Space: The final frontier. In The Long Journey Home, it’s your mission to explore strange new worlds, to seek out new life and new civilisations, to go boldly where no one has gone before…or at least attempt to, in-between some questionable minigames and an eclectic mix of alien species.
The Long Journey Home places you at the helm of the first human voyage to the nearby (relatively) Alpha Centauri galaxy – however, during a test flight the ship, and all its crew, are flung to the other side of the universe. Alone and in an ever-changing, yet always threatening galaxy, it’s up to you to get you and your crew back to Earth, alive.
With a classic premise, The Long Journey Home attempts to present the infinite potential of space exploration, and to some extent, succeeds. It’s in its ability to tell stories that The Long Journey Home shines.
Along your astronomical journey, you’ll encounter a wide array of hugely differing alien species. Unlike other games where this has been attempted (here’s looking at you No Man’s Sky and your selection of three sentient species) The Long Journey Home manages to create a huge variety of alien species, and by extension stories.
The Cueddhaest race was the first I encountered. An insect-like race of creatures made out of pure energy, the Cueddhaestare often seen in pairs, but are always spouting out wisdom relating to their species and their unique religion – their overarching aim? To locate the spiritual ‘Threefold Key’ which will open the path through the Pillars of Ascension and into the Nextplane.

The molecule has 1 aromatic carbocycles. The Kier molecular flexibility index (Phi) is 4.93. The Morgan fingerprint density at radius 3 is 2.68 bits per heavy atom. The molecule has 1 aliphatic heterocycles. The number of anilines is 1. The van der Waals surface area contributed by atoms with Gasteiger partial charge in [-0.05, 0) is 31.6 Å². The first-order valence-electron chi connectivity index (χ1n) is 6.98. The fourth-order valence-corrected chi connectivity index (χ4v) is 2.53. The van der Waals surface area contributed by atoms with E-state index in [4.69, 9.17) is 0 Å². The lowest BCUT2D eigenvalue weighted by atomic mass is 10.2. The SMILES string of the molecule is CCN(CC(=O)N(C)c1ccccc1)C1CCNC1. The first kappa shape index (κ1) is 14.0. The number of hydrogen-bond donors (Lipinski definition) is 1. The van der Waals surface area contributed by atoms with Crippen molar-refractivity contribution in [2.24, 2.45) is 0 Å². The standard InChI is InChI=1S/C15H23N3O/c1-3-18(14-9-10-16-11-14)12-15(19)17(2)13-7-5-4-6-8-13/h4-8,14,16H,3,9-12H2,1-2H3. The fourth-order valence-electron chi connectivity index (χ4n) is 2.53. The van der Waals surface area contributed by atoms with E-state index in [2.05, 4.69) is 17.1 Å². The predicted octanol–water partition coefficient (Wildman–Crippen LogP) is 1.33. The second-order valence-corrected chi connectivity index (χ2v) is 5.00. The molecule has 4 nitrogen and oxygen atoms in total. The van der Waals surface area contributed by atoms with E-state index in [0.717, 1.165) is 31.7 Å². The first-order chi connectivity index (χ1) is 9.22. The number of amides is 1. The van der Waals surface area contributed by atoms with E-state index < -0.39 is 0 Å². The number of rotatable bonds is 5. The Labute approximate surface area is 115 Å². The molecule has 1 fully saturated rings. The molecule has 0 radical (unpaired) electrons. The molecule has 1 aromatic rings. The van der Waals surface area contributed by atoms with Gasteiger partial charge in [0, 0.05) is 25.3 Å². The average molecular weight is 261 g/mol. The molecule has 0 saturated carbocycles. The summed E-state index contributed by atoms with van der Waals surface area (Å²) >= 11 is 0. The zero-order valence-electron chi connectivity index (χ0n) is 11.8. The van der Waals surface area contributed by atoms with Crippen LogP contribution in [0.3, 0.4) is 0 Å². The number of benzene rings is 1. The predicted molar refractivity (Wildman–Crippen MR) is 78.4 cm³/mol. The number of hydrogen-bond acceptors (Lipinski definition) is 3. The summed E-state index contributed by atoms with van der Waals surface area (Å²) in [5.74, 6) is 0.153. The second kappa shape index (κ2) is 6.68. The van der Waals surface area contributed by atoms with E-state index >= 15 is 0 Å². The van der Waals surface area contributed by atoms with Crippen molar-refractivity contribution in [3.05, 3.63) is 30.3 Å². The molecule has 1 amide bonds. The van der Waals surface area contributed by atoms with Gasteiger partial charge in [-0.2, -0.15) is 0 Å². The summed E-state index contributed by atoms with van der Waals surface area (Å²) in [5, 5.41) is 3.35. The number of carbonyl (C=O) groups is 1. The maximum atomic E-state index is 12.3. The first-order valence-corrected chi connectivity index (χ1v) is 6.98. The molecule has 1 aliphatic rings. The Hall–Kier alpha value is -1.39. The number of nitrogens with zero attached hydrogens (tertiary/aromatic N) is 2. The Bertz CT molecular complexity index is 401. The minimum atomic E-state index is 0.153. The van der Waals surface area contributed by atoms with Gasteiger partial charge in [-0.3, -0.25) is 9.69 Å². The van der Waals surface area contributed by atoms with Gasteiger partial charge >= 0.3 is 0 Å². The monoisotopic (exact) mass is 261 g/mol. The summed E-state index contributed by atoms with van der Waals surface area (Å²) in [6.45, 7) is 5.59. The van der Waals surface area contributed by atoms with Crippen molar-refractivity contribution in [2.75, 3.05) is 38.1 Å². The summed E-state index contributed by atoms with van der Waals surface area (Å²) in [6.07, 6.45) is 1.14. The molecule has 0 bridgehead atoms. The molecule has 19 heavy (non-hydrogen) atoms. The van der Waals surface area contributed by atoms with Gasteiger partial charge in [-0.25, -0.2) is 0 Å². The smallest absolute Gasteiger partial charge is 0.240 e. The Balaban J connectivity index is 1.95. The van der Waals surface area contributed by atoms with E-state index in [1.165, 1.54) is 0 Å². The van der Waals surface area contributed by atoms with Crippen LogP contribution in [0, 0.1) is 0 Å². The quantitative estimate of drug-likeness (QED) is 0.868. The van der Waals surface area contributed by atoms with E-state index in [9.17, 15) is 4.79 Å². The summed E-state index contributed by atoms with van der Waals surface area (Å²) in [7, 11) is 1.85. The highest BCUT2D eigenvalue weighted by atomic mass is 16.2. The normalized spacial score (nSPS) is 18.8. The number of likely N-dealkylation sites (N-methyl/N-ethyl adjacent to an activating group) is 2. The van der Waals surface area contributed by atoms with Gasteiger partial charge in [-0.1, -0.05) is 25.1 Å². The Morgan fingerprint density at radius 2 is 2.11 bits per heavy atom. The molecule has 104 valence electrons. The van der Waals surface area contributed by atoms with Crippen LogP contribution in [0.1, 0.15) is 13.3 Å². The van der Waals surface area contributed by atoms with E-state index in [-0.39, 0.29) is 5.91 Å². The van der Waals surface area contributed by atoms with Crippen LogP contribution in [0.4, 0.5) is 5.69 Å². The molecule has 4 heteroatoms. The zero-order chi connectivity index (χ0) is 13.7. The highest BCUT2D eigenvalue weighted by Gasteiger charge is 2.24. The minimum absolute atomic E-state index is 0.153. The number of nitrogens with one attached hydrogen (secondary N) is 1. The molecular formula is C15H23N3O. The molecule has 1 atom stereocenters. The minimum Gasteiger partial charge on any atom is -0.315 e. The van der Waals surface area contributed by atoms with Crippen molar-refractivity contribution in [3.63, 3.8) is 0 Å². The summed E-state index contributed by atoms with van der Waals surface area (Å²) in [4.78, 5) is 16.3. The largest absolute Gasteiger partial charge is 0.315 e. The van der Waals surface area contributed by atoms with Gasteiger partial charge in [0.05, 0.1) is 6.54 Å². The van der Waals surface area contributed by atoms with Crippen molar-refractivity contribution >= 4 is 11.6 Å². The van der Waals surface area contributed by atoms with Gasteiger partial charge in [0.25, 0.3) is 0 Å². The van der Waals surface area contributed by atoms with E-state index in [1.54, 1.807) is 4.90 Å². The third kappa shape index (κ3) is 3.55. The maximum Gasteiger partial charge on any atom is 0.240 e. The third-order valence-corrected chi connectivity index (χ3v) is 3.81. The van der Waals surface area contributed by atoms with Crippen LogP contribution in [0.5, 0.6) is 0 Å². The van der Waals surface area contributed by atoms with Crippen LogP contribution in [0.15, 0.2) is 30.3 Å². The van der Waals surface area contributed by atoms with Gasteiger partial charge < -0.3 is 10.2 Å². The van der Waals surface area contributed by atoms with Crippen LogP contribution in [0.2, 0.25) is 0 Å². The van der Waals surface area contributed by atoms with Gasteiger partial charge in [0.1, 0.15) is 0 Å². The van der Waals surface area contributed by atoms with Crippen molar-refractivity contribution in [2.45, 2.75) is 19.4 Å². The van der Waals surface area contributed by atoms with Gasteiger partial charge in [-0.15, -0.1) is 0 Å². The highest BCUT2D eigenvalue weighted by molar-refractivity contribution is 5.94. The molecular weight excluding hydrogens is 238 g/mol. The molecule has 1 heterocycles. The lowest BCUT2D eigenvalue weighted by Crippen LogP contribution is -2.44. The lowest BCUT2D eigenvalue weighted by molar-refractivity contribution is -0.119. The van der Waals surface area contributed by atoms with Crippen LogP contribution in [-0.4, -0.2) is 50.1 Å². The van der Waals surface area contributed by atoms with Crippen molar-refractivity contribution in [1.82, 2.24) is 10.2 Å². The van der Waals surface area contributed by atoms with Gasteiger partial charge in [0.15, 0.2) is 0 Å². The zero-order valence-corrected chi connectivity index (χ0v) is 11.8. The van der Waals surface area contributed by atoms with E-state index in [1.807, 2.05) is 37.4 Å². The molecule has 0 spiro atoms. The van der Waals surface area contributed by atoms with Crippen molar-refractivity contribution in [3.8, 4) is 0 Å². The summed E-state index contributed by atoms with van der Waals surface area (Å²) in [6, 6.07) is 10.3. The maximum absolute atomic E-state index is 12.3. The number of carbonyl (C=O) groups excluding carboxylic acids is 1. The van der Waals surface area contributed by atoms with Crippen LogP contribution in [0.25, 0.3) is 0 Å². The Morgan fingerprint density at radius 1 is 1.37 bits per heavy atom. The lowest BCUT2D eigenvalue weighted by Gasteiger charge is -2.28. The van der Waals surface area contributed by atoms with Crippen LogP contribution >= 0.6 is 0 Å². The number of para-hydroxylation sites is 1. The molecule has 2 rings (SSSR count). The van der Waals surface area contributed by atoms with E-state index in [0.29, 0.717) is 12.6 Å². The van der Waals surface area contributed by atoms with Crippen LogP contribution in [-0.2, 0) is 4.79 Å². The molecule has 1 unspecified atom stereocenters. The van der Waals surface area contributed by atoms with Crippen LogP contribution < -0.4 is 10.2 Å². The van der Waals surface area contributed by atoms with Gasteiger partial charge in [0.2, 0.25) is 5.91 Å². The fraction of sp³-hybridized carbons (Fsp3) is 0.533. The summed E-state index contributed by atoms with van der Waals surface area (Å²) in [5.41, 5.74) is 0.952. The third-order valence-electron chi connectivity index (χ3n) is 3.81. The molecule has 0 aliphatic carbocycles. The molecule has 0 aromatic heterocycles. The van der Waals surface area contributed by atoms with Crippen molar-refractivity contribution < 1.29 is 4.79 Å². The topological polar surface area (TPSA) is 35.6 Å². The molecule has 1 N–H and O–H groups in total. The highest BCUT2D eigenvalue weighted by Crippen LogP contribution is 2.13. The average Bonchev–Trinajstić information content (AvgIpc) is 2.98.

This just describes the species I encountered the most – each species is just as interesting, complex and truly engaging. They have rich and fully fleshed backgrounds which make every encounter interesting and exciting.
If this game was a space-faring, RPG/DnD-like experience I would definitely praise it a lot more. Sadly, outside of The Long Journey Home’s superb writing, the gameplay doesn’t necessarily hold up.
The core gameplay is split between a few distinct, yet slightly frustrating minigames. The first takes place in the hub world-like space area. You can fly freely around planets, stars and space station by controlling the ship’s speed and direction to gracefully glide between worlds (or, if you’re like me, violently collide across the night’s sky) – it’s an interesting mechanic that would be more enjoyable if the controls weren’t janky. Even when boosting, often times the ship feels slow and imprecise, and in a game where precision is key, this can be particularly frustrating.
The precise nature of the game is shown clearly in the game’s second stage: soaring across each planet’s surface on the hunt for resources needed to refuel or repair your spaceship. In an attempt to recreate the nostalgic pleasures of older, 2D lander minigames, The Long Journey Home, unfortunately, manages to create a frustrating and annoyingly precise challenge. Outside of the crazy amount of precision that is needed to land in the small, specific mining points across the planet, the player must also tackle the elements, in the form of radiation, heat or earthquakes. Add to this the lander’s ability to chug down fuel faster than you’re able to mine it, and you have an experience that is annoyingly frustrating offer sufficient rewards.
And that doesn’t even begin to touch on the infuriating consequences of damaging your ship or injuring a crew member – and that’s the crux of The Long Journey Home – it presents a beautiful and rich universe that is bogged down by its flawed gameplay and lacklustre rewards.
*Code kindly provided by the publisher for review*